POSTCARD USA: Kashmir but no UN please —Khalid Hasan
Doesn’t anybody have to answer for turning a democratic movement for self-determination into a byword for terrorism, for playing favourites in the Kashmiri struggle and for sponsoring meaningless conferences on Kashmir at massive expense? Is there to be no course correction, no reappraisal, no reassessment and no rendering of accounts?
It was such an irony. Right across the street from the headquarters of the United Nations, in the conference room of an expensive hotel, the organisers of a conference on Kashmir were not prepared to make even a reference to any of the six resolutions of the Security Council that recognise the inalienable right of the people of Jammu and Kashmir to determine their future.
The “Fourth International Peace Conference”, held on February 24 and 25 in New York, which chose as its theme ‘Peace Initiatives in South Asia: exploring possible options for Kashmir’ was organised by the Kashmiri-American Council. Given the practicalities of life, the Council operates within a given circumference. While some of the good work it has done for the cause in the past cannot be denied, it has its limitations that it can only infringe at the risk of going out of business. More than that one need not say since in the words of Faiz Ahmed Faiz : Jaan jayain ge jaan-nay walay.
The “international” aspect of the Conference left a great deal to be desired. Predictably, no Kashmiri leader — except Mirwaiz Umar Farooq who landed a day after the conference ended — was able to come, the Indian government having once again been unable to complete work on the travel documents of those invited. That is the official explanation; in simple English, it means, it refused permission for them to travel. So much for the ongoing peace process. In a way, it is good the Kashmiris from the Valley — barring Prof Hameeda Banu who is now more into NGO land than Kashmir — did not come because they, too, would have had to adopt a document that did not have the courage, if also not the permission, to even mention the Security Council resolutions.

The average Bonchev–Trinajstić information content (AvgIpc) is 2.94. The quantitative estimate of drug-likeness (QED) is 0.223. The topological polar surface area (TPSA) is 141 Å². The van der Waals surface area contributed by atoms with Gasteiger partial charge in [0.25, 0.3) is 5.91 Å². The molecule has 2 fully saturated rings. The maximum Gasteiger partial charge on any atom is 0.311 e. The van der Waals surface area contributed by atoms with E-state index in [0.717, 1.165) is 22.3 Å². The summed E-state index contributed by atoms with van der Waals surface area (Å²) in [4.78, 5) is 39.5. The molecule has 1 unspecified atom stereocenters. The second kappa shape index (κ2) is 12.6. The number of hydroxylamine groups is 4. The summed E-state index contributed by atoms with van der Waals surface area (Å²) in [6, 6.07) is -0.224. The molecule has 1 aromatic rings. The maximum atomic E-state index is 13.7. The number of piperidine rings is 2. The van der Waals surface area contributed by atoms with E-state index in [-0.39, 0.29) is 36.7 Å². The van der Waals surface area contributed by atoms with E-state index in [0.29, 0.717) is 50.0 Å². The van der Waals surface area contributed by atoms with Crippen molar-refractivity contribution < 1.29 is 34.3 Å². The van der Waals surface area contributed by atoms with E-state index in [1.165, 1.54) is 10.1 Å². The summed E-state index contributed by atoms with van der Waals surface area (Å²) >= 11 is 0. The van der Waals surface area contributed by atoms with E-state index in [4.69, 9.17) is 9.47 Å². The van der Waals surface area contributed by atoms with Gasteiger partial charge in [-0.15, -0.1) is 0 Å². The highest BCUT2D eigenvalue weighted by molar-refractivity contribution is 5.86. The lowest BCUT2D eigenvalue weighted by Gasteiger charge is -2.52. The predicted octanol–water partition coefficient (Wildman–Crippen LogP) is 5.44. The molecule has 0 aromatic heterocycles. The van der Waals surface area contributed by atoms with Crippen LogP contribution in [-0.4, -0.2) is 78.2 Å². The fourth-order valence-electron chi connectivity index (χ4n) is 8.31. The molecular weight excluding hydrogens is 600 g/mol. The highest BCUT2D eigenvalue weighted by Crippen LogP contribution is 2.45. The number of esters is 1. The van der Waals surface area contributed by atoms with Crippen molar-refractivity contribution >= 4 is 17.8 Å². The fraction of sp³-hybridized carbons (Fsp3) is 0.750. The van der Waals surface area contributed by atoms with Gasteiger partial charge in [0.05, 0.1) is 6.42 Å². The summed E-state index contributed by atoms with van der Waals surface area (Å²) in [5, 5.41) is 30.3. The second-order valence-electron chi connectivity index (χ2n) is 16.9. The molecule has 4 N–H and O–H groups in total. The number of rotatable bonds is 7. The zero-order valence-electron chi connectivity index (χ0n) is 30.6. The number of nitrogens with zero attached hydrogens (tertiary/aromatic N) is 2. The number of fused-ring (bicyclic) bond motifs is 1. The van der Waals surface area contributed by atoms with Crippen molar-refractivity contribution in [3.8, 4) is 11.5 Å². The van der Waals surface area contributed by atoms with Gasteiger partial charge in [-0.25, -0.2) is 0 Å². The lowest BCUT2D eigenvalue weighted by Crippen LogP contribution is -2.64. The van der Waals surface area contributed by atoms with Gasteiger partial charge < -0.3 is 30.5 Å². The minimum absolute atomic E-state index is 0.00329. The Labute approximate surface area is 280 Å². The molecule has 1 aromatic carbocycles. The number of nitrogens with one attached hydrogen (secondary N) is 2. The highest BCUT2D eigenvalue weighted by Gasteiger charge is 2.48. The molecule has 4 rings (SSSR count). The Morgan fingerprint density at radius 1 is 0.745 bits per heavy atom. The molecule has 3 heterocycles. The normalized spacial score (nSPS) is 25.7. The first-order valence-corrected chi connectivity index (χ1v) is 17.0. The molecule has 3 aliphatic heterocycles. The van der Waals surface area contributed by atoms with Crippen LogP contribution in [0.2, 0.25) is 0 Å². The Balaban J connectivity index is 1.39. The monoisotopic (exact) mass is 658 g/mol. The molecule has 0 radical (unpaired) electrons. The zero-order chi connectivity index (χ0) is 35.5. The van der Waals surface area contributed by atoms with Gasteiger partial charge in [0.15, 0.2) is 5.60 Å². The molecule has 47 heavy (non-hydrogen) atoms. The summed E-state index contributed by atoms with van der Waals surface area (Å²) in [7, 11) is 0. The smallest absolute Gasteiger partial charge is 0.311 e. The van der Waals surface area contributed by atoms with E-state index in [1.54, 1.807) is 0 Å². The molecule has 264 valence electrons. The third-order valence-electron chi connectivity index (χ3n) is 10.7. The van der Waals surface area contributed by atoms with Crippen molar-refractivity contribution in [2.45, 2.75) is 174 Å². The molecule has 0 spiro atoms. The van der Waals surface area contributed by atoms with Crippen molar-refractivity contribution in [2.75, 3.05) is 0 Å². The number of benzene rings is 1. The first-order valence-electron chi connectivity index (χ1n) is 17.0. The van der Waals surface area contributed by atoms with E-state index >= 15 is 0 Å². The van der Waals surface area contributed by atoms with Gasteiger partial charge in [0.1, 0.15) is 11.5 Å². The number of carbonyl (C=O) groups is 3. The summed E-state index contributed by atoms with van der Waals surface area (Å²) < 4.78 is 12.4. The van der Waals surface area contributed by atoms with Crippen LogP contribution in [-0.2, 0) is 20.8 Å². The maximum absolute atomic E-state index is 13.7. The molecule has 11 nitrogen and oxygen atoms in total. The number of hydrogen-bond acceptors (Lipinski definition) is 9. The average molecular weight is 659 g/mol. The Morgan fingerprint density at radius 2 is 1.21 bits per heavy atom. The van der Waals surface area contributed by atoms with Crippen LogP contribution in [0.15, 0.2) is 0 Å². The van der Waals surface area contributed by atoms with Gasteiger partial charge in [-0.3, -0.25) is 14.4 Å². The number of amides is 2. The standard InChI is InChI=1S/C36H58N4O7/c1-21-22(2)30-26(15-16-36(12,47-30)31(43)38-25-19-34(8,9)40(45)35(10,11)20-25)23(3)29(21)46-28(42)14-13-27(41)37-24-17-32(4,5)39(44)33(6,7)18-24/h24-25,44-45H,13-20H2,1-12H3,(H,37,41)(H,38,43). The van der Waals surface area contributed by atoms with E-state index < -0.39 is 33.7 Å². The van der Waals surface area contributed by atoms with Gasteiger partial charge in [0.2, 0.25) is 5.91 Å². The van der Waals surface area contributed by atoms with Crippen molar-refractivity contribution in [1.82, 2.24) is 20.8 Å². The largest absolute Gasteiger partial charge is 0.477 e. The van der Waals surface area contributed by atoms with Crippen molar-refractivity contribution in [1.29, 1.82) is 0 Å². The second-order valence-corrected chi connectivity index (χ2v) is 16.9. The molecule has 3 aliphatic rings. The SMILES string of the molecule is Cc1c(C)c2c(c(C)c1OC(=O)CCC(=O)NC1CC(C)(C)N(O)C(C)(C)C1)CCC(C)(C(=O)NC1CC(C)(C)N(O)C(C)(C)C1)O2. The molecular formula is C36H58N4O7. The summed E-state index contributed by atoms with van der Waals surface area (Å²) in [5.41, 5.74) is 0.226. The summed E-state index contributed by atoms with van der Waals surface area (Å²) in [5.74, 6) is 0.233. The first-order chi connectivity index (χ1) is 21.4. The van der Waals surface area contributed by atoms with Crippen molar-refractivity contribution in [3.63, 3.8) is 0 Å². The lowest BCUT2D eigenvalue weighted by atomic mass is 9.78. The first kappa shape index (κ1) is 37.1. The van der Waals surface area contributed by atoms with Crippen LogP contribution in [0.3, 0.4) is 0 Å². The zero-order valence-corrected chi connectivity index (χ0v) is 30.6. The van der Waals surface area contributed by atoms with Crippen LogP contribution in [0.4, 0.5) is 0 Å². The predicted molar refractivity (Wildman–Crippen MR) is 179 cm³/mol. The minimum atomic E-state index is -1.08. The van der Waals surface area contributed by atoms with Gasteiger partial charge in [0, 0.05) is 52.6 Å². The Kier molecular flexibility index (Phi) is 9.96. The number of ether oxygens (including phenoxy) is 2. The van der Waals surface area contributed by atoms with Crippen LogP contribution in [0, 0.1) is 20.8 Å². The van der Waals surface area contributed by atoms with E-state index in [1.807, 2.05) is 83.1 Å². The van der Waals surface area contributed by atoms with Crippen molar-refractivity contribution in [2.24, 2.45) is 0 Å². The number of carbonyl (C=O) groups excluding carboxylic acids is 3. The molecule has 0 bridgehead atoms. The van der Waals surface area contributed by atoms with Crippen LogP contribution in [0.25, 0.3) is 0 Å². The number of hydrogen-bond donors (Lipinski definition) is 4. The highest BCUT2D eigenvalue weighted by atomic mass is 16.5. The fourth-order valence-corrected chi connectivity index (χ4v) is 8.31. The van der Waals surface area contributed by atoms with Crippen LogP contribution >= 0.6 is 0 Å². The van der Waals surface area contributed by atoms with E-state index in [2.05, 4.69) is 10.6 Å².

Only one Indian turned up –a senior editor from the Times of India newspaper. Kuldip Nayar, the Indo-Pak peace groupie, had to stay back as his doctors wanted to take a closer look at his ticker. There were two Europeans, one a member of the Norwegian parliament who has been part of this kind of landscape for several years, and a young woman from Holland who runs some sort of an NGO. The Indian ambassador to the United Nations, who was invited to speak, declined and even left town. He could have sent his number two but didn’t. The old war horse Munir Akram, Pakistan’s man at the UN, whom a number of countries would like to chase out of the UN and Pakistan’s foreign service itself, came and spoke with a passion that was refreshing in a room where the words United Nations and self-determination appeared to be taboo.
The question that should be asked and truthfully answered is if there is a change in Pakistan’s basic position on Kashmir. Such conferences as the one in New York are good indicators of which way the wind is blowing in Islamabad. Since Gen Pervez Musharraf, for reasons not entirely clear to those who take an interest in Kashmir and may know a thing or two about it, appeared to have pushed the Security Council resolutions aside, an area of darkness has developed around Kashmir. The Indian establishment and that country’s press believe that Pakistan has finally recognised the futility of those resolutions and their ever taking effect and has thrown in the towel. Unilateral concessions never work because when you take the table to negotiate, you really have very little to negotiate with. It is like going into business after squandering your capital. And this is what is wrong with governments where all important decisions are made by a single person. No viewpoint other than the decision-maker’s goes into them, which is a recipe for disaster.
It is time those in Pakistan who have been in charge of Kashmir — and it is not the Foreign Office — were divested of that responsibility. Doesn’t anybody have to answer for turning a democratic movement for self-determination into a byword for terrorism, for playing favourites in the Kashmiri struggle and for sponsoring meaningless conferences on Kashmir at massive expense? Is there to be no course correction, no reappraisal, no reassessment and no rendering of accounts? Folly not wisdom is at work. And if experience is any guide, that is the way it is going to remain.
Khalid Hasan is Daily Times’ US-based correspondent. His e-mail is email@example.com